Funding of alternative treatments questioned

Thanks to a $374,000 taxpayer-funded grant, scientists now know that inhaling lemon and lavender scents doesn't do a lot for our ability to heal a wound. For $666,000 in federal research money, we can be certain that distant prayer cannot heal AIDS. Americans also paid $406,000 to learn that squirting brewed coffee into someone's intestines doesn't help treat pancreatic cancer and $1.25 million to discover that massage makes people with advanced cancer feel better.

These and other dubious investigations were funded by the government's National Center for Complementary and Alternative Medicine. NCCAM, a small, little-known branch of the National Institutes of Health, was launched a dozen years ago to study alternative treatments that are used by the public but are not accepted by mainstream medicine.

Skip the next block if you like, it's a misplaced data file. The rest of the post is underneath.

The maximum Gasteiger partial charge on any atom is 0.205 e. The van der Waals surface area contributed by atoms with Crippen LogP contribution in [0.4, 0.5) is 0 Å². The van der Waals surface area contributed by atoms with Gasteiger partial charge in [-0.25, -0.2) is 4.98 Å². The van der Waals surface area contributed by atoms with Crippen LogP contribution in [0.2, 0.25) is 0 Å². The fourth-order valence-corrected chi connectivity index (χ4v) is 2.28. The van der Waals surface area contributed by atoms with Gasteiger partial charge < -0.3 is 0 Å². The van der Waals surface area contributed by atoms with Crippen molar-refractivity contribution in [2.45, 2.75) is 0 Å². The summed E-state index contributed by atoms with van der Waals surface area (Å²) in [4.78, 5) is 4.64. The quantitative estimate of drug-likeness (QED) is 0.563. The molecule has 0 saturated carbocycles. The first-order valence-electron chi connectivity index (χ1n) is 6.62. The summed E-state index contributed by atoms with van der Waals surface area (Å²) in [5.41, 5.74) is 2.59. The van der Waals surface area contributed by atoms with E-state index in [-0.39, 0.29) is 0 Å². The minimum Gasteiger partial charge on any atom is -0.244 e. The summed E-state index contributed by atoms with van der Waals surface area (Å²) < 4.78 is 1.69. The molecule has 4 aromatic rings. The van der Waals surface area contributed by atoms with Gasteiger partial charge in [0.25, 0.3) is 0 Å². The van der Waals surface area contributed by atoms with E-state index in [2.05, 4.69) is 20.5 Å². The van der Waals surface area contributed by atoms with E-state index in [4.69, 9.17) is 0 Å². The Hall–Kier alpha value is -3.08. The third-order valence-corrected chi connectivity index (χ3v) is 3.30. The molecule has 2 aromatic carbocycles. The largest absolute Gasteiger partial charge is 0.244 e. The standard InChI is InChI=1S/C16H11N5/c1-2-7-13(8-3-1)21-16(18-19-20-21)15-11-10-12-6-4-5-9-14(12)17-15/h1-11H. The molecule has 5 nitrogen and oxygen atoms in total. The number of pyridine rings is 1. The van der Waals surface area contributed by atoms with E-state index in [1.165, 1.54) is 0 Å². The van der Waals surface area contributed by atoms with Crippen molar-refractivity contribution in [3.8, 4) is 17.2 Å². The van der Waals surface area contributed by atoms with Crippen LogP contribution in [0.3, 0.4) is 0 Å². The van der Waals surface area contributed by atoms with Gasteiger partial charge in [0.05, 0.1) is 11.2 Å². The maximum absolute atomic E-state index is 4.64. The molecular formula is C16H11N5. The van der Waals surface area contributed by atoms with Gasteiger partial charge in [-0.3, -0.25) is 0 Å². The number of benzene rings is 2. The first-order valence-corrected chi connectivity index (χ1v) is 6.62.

Since its birth, the center has spent $1.4 billion, most of it on research. Millions of those dollars have been used to fund studies with questionable grounding in science, according to a review of hundreds of NCCAM grants and other documents reviewed by the Chicago Tribune.

Source  - Los Angeles Times

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